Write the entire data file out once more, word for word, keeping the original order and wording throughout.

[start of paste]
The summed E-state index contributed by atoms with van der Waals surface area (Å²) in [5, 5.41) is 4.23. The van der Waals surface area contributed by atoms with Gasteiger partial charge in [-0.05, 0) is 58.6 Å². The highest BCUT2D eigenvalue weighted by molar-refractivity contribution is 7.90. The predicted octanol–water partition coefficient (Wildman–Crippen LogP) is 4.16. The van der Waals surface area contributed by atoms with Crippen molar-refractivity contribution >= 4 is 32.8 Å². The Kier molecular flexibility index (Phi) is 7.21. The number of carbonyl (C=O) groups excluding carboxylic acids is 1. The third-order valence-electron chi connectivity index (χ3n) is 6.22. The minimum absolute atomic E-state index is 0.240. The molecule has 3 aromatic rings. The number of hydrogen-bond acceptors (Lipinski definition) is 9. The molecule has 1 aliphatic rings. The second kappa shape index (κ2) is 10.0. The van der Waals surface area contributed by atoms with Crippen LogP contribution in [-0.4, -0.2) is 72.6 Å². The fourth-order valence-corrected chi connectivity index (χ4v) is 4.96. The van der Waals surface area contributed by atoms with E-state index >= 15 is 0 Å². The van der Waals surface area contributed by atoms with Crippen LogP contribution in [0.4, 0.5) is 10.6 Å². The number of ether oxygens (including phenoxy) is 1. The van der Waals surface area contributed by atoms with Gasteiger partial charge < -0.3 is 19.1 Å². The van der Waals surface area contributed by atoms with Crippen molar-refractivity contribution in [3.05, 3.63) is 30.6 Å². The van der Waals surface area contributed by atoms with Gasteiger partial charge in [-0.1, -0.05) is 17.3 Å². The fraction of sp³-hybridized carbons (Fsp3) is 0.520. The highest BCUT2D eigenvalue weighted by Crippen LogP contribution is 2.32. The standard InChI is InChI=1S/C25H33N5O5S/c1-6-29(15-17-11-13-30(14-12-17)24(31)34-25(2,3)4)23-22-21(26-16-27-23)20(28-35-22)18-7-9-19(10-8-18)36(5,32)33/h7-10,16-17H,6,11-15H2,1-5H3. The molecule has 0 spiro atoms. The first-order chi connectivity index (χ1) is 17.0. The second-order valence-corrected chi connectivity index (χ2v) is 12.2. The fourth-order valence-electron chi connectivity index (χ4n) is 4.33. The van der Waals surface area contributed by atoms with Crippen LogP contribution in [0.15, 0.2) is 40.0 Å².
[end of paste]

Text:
The summed E-state index contributed by atoms with van der Waals surface area (Å²) in [5, 5.41) is 4.23. The van der Waals surface area contributed by atoms with Gasteiger partial charge in [-0.05, 0) is 58.6 Å². The highest BCUT2D eigenvalue weighted by molar-refractivity contribution is 7.90. The predicted octanol–water partition coefficient (Wildman–Crippen LogP) is 4.16. The van der Waals surface area contributed by atoms with Crippen molar-refractivity contribution >= 4 is 32.8 Å². The Kier molecular flexibility index (Phi) is 7.21. The number of carbonyl (C=O) groups excluding carboxylic acids is 1. The third-order valence-electron chi connectivity index (χ3n) is 6.22. The minimum absolute atomic E-state index is 0.240. The molecule has 3 aromatic rings. The number of hydrogen-bond acceptors (Lipinski definition) is 9. The molecule has 1 aliphatic rings. The second kappa shape index (κ2) is 10.0. The van der Waals surface area contributed by atoms with Crippen LogP contribution in [-0.4, -0.2) is 72.6 Å². The fourth-order valence-corrected chi connectivity index (χ4v) is 4.96. The van der Waals surface area contributed by atoms with E-state index >= 15 is 0 Å². The van der Waals surface area contributed by atoms with Crippen LogP contribution in [0.4, 0.5) is 10.6 Å². The number of ether oxygens (including phenoxy) is 1. The van der Waals surface area contributed by atoms with Gasteiger partial charge < -0.3 is 19.1 Å². The van der Waals surface area contributed by atoms with Crippen molar-refractivity contribution in [3.05, 3.63) is 30.6 Å². The van der Waals surface area contributed by atoms with Gasteiger partial charge in [-0.1, -0.05) is 17.3 Å². The fraction of sp³-hybridized carbons (Fsp3) is 0.520. The highest BCUT2D eigenvalue weighted by Crippen LogP contribution is 2.32. The standard InChI is InChI=1S/C25H33N5O5S/c1-6-29(15-17-11-13-30(14-12-17)24(31)34-25(2,3)4)23-22-21(26-16-27-23)20(28-35-22)18-7-9-19(10-8-18)36(5,32)33/h7-10,16-17H,6,11-15H2,1-5H3. The molecule has 0 spiro atoms. The first-order chi connectivity index (χ1) is 17.0. The second-order valence-corrected chi connectivity index (χ2v) is 12.2. The fourth-order valence-electron chi connectivity index (χ4n) is 4.33. The van der Waals surface area contributed by atoms with Crippen LogP contribution in [0.15, 0.2) is 40.0 Å².